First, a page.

The government’s new bail laws, as they proudly proclaim, led to more children being held in custody on remand. The Queensland Human Rights Commissioner raised concerns about this happening even where they are unlikely to get a custodial sentence and so they are just serving ‘dead time’. This is an untenable situation. I join the calls in a number of submissions, particularly from the Cooee Indigenous Family and Community Education Centre, for the state government to seriously consider the duty-of-care implications arising from its current approach.
Amnesty International recommends that additional legislation be introduced to prohibit holding a child in a watch house overnight. Although it is outside the scope of this bill, I completely agree that a watch house is no place for a child. Raising the age of criminal responsibility would be one step towards a better approach to youth justice, starting with the youngest and most vulnerable in the system. Our current laws are out of line with international jurisdictions. They breach our human rights obligations and, despite what we will no doubt hear from members who are obsessed with punishment and want to lock up all the naughty kids, our current laws make our community less safe.
The medical evidence is clear that 10- to 13-year-olds’ brains are not fully developed. The criminological evidence is clear that early contact with the criminal legal system increases a child’s likelihood of reoffending, so our current law directly undermines any efforts to close the shameful gap in First Nations incarceration rates. Our laws disproportionately impact the most vulnerable children in our state and set them up for a lifetime of offending and incarceration.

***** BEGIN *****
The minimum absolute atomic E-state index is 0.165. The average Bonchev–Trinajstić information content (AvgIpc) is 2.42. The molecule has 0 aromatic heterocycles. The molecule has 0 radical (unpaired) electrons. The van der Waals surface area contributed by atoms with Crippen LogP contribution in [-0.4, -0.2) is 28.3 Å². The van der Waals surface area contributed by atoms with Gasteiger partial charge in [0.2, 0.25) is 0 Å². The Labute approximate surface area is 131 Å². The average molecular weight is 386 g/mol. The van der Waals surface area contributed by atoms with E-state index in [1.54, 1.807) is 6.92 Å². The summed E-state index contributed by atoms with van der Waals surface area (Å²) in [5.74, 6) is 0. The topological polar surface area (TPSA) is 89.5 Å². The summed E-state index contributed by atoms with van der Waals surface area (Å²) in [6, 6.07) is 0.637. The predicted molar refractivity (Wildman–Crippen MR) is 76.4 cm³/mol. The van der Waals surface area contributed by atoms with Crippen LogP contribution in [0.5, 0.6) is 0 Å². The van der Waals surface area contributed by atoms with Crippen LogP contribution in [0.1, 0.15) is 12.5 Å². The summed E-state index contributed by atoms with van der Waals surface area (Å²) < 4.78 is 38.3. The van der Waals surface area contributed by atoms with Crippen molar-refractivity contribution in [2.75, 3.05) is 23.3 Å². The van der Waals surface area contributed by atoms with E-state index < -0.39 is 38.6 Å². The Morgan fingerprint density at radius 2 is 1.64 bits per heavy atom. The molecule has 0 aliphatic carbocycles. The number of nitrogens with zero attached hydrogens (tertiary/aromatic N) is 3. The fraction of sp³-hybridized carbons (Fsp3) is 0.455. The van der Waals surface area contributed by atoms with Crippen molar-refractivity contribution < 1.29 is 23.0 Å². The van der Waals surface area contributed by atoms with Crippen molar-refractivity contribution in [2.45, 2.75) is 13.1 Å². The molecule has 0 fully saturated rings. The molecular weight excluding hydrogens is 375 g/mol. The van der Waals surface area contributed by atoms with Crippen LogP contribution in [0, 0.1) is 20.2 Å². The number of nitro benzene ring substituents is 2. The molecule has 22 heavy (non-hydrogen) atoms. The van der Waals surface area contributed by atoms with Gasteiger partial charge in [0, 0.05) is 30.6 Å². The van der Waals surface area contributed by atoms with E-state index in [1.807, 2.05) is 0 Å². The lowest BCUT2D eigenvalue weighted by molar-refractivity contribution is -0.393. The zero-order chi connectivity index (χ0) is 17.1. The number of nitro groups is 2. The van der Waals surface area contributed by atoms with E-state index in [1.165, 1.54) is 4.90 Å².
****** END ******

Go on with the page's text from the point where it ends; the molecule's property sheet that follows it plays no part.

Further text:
From all the evidence offered by submissions on the bill, it is clear that the best way to keep the community safe is to invest in prevention, early intervention and diversion. It works and it is far cheaper than the $1,600 a day it costs to keep one child in prison. I am well aware that the committee recommended that the bill not be passed but, if the committee and particularly the government members treated the inquiry process as anything more than a political fig leaf, to obscure or justify the government’s ineffective, politicised and harmful pre-existing policy position, it would have unequivocally supported raising the age to at least 14.
The experts who work with these kids know what the solutions are: they are trauma informed, child centred and place based, but programs like that must be fully funded by the state, and the communities most affected by discrimination, marginalisation and overpolicing must be involved in planning, designing and implementing this alternative model.
Politicians who choose to vote against this bill should know that they are among the last ones left clinging to an outdated and ineffective system that locks primary school children in prison. At some point in the future when this reform is many years behind us we will reflect on how inconceivable it is that children as young as 10 were once held criminally responsible for their actions and locked up as a